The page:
Military disasters have provided some fruitful material for cinema, and Lone Survivor, about a US Navy SEAL team mission to track and perhaps kill a top Taliban leader that went awry, has thematic echoes from the 1999 Bravo Two Zero, though in that case it was an British SAS that was caught on the run in Iraq. Lone Survivor is also much less low key; written and directed by Peter Berg and starring Mark Wahlberg, supported by Taylor Kitsch, Emile Hirsch, Ben Foster and Eric Bana, the whole thing is a much bigger production, much more on the scale of Black Hawk Down, with which it also resonates. All these films seek to explore the dynamics of highly trained men put under extraordinary mental and physical strain in a combat situation, often against unbeatable odds. It does honor to the servicemen, but in the case of Lone Survivor, it seems almost to exult in the tragedy of the wearing down of an elite team by sheer force of numbers, and some critics have drawn parallels with Mel Gibson’s 2004 film The Passion of the Christ in the unrelenting savagery to which the actors are subject.
The Monkey King (西遊記之大鬧天宮)
The story of Sun Wu-kong, the magical monkey who is a central character in the Chinese classic tale of The Journey to the West has had many manifestations on the silver screen, and this latest iteration brings the tale into the realm of top-tier 3D and CGI effects. The technical aspects of the film are all but overwhelming, with flying cities, flame spitting dragons, magical combat, divine powers, armies of shape changers, and more and more, and all this does not leave much room for a story. Perhaps the filmmakers thought that most people would be familiar with the tale anyway, so they could dispense with anything as mundane as storytelling. The cast sports Donnie Yen (甄子丹) as the Monkey King, showing off his kung fu moves, along with A-list stars such as Chow Yun-fat (周潤發), Aaron Kwok (郭富城) and Gigi Leung (梁詠琪). Sadly, the film is so over-produced that these veteran performers never actually have to engage in anything as exotic as acting. The stars mug for the camera, and leave the rest to the technical crew. More confirmation, if it was ever needed, that special effects alone do not a good movie make.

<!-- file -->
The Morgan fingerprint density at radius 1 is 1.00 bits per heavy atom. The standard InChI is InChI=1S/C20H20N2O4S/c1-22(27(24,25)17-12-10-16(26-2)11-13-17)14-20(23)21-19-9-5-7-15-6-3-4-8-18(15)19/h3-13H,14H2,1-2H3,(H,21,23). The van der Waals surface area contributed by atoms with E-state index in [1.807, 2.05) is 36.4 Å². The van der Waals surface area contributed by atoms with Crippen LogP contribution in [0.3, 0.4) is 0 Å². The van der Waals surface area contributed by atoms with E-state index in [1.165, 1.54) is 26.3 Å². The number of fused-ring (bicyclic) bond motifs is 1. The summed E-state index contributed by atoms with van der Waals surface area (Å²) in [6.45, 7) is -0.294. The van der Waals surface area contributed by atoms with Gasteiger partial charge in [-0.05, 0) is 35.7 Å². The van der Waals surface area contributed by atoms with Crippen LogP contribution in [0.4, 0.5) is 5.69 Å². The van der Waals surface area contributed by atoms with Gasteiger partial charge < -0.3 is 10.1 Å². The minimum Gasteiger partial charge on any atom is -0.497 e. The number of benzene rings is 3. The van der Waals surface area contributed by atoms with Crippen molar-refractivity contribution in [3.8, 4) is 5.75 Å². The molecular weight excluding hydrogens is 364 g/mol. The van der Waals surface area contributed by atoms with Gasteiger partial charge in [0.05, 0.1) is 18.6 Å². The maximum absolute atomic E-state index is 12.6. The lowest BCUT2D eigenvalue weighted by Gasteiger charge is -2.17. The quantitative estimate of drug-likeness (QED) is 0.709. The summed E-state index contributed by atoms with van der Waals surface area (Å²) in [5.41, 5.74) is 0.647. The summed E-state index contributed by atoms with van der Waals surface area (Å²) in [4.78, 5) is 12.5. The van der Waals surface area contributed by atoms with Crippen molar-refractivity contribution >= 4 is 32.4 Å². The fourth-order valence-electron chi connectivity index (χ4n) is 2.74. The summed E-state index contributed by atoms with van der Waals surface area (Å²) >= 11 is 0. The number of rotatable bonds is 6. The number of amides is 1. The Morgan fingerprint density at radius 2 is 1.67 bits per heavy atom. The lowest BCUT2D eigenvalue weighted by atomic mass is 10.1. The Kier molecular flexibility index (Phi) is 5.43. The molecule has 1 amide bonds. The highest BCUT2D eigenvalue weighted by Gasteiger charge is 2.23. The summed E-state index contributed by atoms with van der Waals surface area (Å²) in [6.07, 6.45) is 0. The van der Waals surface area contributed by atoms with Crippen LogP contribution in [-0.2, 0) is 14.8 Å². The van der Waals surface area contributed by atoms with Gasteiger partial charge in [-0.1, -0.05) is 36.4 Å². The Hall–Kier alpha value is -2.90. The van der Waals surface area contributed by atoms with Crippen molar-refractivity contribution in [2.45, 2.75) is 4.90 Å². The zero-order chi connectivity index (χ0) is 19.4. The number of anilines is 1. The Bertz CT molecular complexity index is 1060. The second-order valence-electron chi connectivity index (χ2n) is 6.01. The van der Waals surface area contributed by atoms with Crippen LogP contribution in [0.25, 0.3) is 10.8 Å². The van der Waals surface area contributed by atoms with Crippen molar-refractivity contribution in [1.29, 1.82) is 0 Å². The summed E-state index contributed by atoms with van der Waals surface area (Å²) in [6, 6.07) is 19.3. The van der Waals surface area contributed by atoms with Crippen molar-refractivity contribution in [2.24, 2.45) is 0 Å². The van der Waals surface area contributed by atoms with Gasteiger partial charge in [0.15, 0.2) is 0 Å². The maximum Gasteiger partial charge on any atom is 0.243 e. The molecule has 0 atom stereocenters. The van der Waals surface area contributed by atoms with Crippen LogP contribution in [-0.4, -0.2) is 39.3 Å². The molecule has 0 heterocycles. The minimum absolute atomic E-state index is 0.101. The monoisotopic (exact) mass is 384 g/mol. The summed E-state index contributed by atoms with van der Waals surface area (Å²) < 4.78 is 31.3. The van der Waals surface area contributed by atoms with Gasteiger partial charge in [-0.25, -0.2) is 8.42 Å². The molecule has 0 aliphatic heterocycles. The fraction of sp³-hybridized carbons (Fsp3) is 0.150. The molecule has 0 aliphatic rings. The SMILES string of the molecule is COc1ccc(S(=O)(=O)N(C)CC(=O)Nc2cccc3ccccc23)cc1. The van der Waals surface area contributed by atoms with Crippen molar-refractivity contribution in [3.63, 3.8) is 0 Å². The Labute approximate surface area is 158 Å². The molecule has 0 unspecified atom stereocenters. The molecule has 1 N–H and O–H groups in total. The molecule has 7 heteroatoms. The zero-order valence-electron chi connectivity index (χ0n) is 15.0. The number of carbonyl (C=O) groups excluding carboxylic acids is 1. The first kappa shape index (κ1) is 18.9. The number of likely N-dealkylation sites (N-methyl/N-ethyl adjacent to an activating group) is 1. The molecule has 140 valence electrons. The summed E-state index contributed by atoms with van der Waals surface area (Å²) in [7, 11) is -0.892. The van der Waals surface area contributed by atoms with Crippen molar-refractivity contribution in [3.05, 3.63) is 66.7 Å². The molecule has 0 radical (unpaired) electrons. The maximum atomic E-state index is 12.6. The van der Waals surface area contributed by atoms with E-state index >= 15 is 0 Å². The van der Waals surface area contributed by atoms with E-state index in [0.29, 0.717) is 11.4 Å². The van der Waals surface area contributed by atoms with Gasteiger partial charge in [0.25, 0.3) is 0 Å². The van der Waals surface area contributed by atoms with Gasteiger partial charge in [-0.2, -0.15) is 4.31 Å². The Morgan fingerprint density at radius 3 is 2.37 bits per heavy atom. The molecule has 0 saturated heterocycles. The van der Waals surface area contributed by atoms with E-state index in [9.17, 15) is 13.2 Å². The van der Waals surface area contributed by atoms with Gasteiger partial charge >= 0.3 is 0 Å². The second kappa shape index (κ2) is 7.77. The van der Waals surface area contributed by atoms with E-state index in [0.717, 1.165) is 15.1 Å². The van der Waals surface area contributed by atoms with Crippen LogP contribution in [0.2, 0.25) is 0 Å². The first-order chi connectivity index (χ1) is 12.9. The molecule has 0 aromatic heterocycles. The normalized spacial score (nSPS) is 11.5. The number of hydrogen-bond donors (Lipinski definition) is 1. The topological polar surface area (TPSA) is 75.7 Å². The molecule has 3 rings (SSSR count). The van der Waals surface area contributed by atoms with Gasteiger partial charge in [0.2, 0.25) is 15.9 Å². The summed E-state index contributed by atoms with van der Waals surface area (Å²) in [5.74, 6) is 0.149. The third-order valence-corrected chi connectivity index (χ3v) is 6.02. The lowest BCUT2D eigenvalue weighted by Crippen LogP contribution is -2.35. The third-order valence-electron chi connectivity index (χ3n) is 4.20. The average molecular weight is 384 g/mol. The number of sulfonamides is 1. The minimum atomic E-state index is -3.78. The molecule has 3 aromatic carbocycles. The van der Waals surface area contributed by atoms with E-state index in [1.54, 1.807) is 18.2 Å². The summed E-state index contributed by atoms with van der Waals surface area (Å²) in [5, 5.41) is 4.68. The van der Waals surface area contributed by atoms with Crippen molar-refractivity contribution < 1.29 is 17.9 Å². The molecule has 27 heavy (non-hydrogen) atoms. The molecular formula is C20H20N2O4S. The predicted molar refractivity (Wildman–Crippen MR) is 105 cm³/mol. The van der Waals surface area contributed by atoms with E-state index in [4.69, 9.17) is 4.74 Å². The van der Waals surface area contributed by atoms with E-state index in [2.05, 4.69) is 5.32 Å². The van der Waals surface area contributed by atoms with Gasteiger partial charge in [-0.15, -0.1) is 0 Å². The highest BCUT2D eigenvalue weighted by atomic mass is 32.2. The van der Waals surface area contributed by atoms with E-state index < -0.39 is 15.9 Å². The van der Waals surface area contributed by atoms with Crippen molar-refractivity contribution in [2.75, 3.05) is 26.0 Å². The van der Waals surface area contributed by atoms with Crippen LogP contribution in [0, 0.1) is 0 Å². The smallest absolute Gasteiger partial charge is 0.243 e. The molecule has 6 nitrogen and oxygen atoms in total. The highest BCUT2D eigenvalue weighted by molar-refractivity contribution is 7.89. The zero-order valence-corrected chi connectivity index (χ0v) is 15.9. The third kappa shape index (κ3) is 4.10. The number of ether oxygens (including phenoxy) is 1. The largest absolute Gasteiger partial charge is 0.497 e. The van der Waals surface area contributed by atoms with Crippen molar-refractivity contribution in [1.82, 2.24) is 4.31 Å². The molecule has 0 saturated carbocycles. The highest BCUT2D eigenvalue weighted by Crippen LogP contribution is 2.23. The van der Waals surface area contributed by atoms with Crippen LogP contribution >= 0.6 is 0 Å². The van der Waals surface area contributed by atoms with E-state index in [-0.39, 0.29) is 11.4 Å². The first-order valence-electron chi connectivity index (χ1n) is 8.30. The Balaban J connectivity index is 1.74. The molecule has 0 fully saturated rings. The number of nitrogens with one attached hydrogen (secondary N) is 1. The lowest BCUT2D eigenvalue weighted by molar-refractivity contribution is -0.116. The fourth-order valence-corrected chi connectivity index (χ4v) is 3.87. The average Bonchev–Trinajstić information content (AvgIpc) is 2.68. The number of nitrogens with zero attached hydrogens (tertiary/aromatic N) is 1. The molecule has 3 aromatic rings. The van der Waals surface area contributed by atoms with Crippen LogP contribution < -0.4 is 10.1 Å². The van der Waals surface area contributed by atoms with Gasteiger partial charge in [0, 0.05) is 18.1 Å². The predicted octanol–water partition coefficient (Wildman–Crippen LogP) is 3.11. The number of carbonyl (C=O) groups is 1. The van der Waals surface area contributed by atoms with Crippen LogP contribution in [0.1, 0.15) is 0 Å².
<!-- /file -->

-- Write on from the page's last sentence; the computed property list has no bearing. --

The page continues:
The Lego Movie
Ok, we all know about product placement in movies. It is part of the cinematic landscape these days. But when the product name is actually in the title! And yes, it’s exactly what you would expect. Lego characters in a Lego world, and ordinary Lego kind of guy who suddenly finds that he is the one who might save the world of Lego from an evil Lego tyrant who wants to glue the universe together. The most extraordinary thing about the movie is the stellar cast who have been recruited for this project, which includes Jonah Hill, Channing Tatum, Elizabeth Banks, Morgan Freeman, Liam Neeson and Will Ferrell. None of them has much material to work with, as the script seems to be virtually humor free, and the story cherrypicks from every other animated movie you have seen in the last few years. It is of course in 3D, but that too is just a gimmick that fails to divert attention from the film’s profound lack of originality.
Instructions Not Included
Instructions Not Included is yet another father and child bonding movie, one of a slew that have come out in recent years. This one is from Mexico and is directed by and stars Eugenio Derbez, who plays the role of Valentin, a man who makes a new life for himself when his daughter Julie is left on his doorstep after her mother disappears to the US. The new life, and his relationship with his daughter, is threatened when Julie’s mother suddenly returns after a six year absence. Much of the film’s development is predictable, but it is saved by the delightful chemistry between Derbez and pint sized co-star Loreto Peralta. There are some nice moments, but there is no excuse for such a slight piece of comedy to drag on for over two hours, and the turn toward tearful sentimentality at the end taints the charm of the early parts of the film.